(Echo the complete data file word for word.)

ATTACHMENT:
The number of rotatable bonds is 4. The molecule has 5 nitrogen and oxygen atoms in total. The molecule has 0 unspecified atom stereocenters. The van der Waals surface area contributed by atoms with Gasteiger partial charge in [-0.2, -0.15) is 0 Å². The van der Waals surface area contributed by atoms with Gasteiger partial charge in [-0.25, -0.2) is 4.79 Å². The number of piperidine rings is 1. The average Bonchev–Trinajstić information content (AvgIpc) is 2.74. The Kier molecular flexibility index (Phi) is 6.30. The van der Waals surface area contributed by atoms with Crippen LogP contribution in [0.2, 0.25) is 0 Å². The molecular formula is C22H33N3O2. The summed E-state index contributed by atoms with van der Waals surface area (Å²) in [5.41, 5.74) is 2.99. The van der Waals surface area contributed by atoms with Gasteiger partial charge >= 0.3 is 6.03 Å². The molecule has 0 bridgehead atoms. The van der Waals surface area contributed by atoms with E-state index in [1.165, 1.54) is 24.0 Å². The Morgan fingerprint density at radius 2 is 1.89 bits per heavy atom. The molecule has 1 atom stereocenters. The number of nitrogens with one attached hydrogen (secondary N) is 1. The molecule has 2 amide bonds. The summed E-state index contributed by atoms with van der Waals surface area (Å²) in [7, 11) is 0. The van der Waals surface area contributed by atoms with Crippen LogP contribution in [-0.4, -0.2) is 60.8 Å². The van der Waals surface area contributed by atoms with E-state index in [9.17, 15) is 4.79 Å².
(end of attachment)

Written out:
The number of rotatable bonds is 4. The molecule has 5 nitrogen and oxygen atoms in total. The molecule has 0 unspecified atom stereocenters. The van der Waals surface area contributed by atoms with Gasteiger partial charge in [-0.2, -0.15) is 0 Å². The van der Waals surface area contributed by atoms with Gasteiger partial charge in [-0.25, -0.2) is 4.79 Å². The number of piperidine rings is 1. The average Bonchev–Trinajstić information content (AvgIpc) is 2.74. The Kier molecular flexibility index (Phi) is 6.30. The van der Waals surface area contributed by atoms with Crippen LogP contribution in [0.2, 0.25) is 0 Å². The molecular formula is C22H33N3O2. The summed E-state index contributed by atoms with van der Waals surface area (Å²) in [5.41, 5.74) is 2.99. The van der Waals surface area contributed by atoms with Gasteiger partial charge >= 0.3 is 6.03 Å². The molecule has 0 bridgehead atoms. The van der Waals surface area contributed by atoms with E-state index in [1.165, 1.54) is 24.0 Å². The Morgan fingerprint density at radius 2 is 1.89 bits per heavy atom. The molecule has 1 atom stereocenters. The number of nitrogens with one attached hydrogen (secondary N) is 1. The molecule has 2 amide bonds. The summed E-state index contributed by atoms with van der Waals surface area (Å²) in [7, 11) is 0. The van der Waals surface area contributed by atoms with Crippen LogP contribution in [-0.4, -0.2) is 60.8 Å². The van der Waals surface area contributed by atoms with E-state index in [9.17, 15) is 4.79 Å².